A human-readable pattern-format, which can be shown to the consumer if the input is invalid because of the pattern-validation.

Conflicting Rules

Every validation rule that is set must be applied. That means that it is possible to have conflicting validation rules, hence it is important to know how and in which order the validation rules apply.

Regardless of all other rules - if set - the pattern rule must always be adhered to, for example, if char_whitelist is set to ["A", "B"] and pattern is set to C[0-9]+, then the input B2345 is not valid, because it does not match the pattern.

Additionally, characters in the char_whitelist array override all but the pattern validation rule, for example, if numeric_only is set to true and char_whitelist is [','], then , is still a valid character.

Validation Examples

Description Example
Account numbers.

Valid examples:

Invalid examples:
123 (min_length)
123 456 78 (numeric_only)
12-34-56-78-00 (numeric_only, max_length)

Account numbers are often used in the authentication process.
    "min_length": 4,
    "max_length": 12,
    "required": true,
    "numeric_only": true,
Login via email address.

Valid examples:

Invalid examples:
test@klarnacom (pattern) (pattern) (pattern)

Some bank accounts require a login via email address. In this example `pattern` is used to validate the input.
    "required": true,
    "char_blacklist": ["/", "\", "#", "*"]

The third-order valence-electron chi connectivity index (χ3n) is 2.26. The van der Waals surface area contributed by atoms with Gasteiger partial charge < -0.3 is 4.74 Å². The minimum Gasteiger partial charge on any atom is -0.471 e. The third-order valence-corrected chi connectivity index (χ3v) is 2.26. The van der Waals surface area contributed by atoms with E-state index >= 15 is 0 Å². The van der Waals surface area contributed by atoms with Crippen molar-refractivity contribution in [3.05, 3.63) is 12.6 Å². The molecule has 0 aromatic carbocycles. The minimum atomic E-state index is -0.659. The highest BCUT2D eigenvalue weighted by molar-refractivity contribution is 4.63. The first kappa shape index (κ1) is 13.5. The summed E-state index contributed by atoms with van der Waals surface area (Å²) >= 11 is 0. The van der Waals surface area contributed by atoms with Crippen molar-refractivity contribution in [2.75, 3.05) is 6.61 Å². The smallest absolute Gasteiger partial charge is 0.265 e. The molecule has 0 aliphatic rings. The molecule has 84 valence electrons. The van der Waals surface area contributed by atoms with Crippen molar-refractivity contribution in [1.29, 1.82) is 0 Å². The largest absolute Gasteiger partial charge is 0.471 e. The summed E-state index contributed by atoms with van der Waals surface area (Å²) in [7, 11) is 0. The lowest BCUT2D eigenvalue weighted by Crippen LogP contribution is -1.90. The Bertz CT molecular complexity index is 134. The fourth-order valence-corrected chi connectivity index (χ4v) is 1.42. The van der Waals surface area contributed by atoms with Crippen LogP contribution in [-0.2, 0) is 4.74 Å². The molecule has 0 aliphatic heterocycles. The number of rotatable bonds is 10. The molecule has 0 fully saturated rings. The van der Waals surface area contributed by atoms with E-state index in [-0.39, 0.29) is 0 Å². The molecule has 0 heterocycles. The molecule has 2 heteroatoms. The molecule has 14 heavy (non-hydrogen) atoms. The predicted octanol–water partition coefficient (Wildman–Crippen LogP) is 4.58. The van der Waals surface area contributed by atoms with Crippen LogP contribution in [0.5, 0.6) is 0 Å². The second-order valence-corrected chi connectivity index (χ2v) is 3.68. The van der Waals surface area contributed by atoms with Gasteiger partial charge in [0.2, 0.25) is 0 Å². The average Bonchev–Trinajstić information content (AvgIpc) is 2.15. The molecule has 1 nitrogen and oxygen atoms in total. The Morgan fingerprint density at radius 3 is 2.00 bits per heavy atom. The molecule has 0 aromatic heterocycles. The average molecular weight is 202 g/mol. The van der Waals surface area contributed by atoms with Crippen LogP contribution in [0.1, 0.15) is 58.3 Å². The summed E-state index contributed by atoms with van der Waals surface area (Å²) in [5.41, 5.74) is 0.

"pattern": "^[^@]+@[^@\.]+\.[^@]+$",
    "pattern_format": ""
National identification number in Sweden.

Valid examples:

In this example, we allow only digits but additionally permit the hyphen and plus symbol via the whitelist. Since the first two numbers and the symbol is optional, we define a length of 10-13 to be valid.
    "min_length": 10,
    "max_length": 13,
    "required": true,
    "numeric_only": true,
    "char_whitelist": ["-", "+"]
German IBAN validation.

Valid examples:
DE89 3704 0044 0532 0130 00

Invalid examples:
370400440532013000 (min_length)
AT3704004405320130000000 (numeric_only)
89370400440532013000DD (pattern)

Spaces and a length between 22 and 27 chars are valid. Furthermore only digits are allowed, except the letters "D" and "E". With the pattern we additionally force a specific order.
    "min_length": 22,
    "max_length": 27,
    "required": true,
    "numeric_only": true,
    "char_whitelist": [" ", "D", "E"],
    "pattern": "^DE[0-9\s]{20,25}$",
    "pattern_format": "DE00000000000000000000",
British sort codes.

Valid examples:

Invalid examples:
12/34/56 (numeric_only, pattern)
    "min_length": 6,
    "max_length": 8,
    "required": true,
    "numeric_only": true,
    "char_whitelist": ["-"],
    "pattern": "^\d{2}-?\d{2}-?\d{2}$",
    "pattern_format": "12-34-56"
Value range.

Valid examples:

Invalid examples:
100 (max_value)

The numeric value must be between 18 and 99.
    "min_value": 18,
    "max_value": 99,
    "numeric_only": true,


    "type": "input",
    "key": "input1",
    "version": "1.0.0",
    "tags": [],
    "password": false,
    "label": "Label",
    "placeholder": "",
    "prefill_value": "prefilled",
    "read_only": false,
    "validator": {


1.1.0 - 16.01.2020

  • updated validation

The classification of a character as a letter or a symbol depends on the alphabet of the language it is used in. For example in the Greek alphabet the character α is considered to be a letter, however in the English alphabet α can be classified as a symbol. In order to avoid these ambiguities in version 1.1.0 the "numeric", "letters" and "symbols" validation properties were deprecated and will be removed in the future. Additionally the "numeric_only" validation property was added.

1.0.0 - 01.02.2019

  • initial version